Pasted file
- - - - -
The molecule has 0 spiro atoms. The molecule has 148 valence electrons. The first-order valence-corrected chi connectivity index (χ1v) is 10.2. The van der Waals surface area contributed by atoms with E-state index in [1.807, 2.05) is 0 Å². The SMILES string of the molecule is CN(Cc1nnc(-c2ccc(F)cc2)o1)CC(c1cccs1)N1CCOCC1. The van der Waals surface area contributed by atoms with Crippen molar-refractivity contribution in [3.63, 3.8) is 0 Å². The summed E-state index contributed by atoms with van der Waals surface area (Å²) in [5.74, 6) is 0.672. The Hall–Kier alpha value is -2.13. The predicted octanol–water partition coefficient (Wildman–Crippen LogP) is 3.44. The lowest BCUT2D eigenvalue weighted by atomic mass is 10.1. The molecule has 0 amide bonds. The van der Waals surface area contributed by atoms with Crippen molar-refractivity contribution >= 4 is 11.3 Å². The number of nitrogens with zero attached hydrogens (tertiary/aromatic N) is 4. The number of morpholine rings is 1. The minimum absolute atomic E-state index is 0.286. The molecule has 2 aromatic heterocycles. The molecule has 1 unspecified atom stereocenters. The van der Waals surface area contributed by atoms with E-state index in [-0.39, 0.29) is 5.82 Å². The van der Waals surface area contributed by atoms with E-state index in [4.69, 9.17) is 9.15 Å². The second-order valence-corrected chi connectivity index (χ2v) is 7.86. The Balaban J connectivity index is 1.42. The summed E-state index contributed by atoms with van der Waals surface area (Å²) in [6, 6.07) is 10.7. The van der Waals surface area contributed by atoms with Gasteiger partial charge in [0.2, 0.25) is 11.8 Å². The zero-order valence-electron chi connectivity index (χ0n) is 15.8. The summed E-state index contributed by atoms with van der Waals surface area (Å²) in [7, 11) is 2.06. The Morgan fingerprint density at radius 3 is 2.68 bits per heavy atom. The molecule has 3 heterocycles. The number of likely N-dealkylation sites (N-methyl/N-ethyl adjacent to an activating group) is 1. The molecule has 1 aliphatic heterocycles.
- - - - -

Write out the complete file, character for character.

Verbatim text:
The molecule has 0 spiro atoms. The molecule has 148 valence electrons. The first-order valence-corrected chi connectivity index (χ1v) is 10.2. The van der Waals surface area contributed by atoms with E-state index in [1.807, 2.05) is 0 Å². The SMILES string of the molecule is CN(Cc1nnc(-c2ccc(F)cc2)o1)CC(c1cccs1)N1CCOCC1. The van der Waals surface area contributed by atoms with Crippen molar-refractivity contribution in [3.63, 3.8) is 0 Å². The summed E-state index contributed by atoms with van der Waals surface area (Å²) in [5.74, 6) is 0.672. The Hall–Kier alpha value is -2.13. The predicted octanol–water partition coefficient (Wildman–Crippen LogP) is 3.44. The lowest BCUT2D eigenvalue weighted by atomic mass is 10.1. The molecule has 0 amide bonds. The van der Waals surface area contributed by atoms with Crippen molar-refractivity contribution >= 4 is 11.3 Å². The number of nitrogens with zero attached hydrogens (tertiary/aromatic N) is 4. The number of morpholine rings is 1. The minimum absolute atomic E-state index is 0.286. The molecule has 2 aromatic heterocycles. The molecule has 1 unspecified atom stereocenters. The van der Waals surface area contributed by atoms with E-state index in [-0.39, 0.29) is 5.82 Å². The van der Waals surface area contributed by atoms with E-state index in [4.69, 9.17) is 9.15 Å². The second-order valence-corrected chi connectivity index (χ2v) is 7.86. The Balaban J connectivity index is 1.42. The summed E-state index contributed by atoms with van der Waals surface area (Å²) in [6, 6.07) is 10.7. The van der Waals surface area contributed by atoms with Gasteiger partial charge in [0.2, 0.25) is 11.8 Å². The zero-order valence-electron chi connectivity index (χ0n) is 15.8. The summed E-state index contributed by atoms with van der Waals surface area (Å²) in [7, 11) is 2.06. The Morgan fingerprint density at radius 3 is 2.68 bits per heavy atom. The molecule has 3 heterocycles. The number of likely N-dealkylation sites (N-methyl/N-ethyl adjacent to an activating group) is 1. The molecule has 1 aliphatic heterocycles.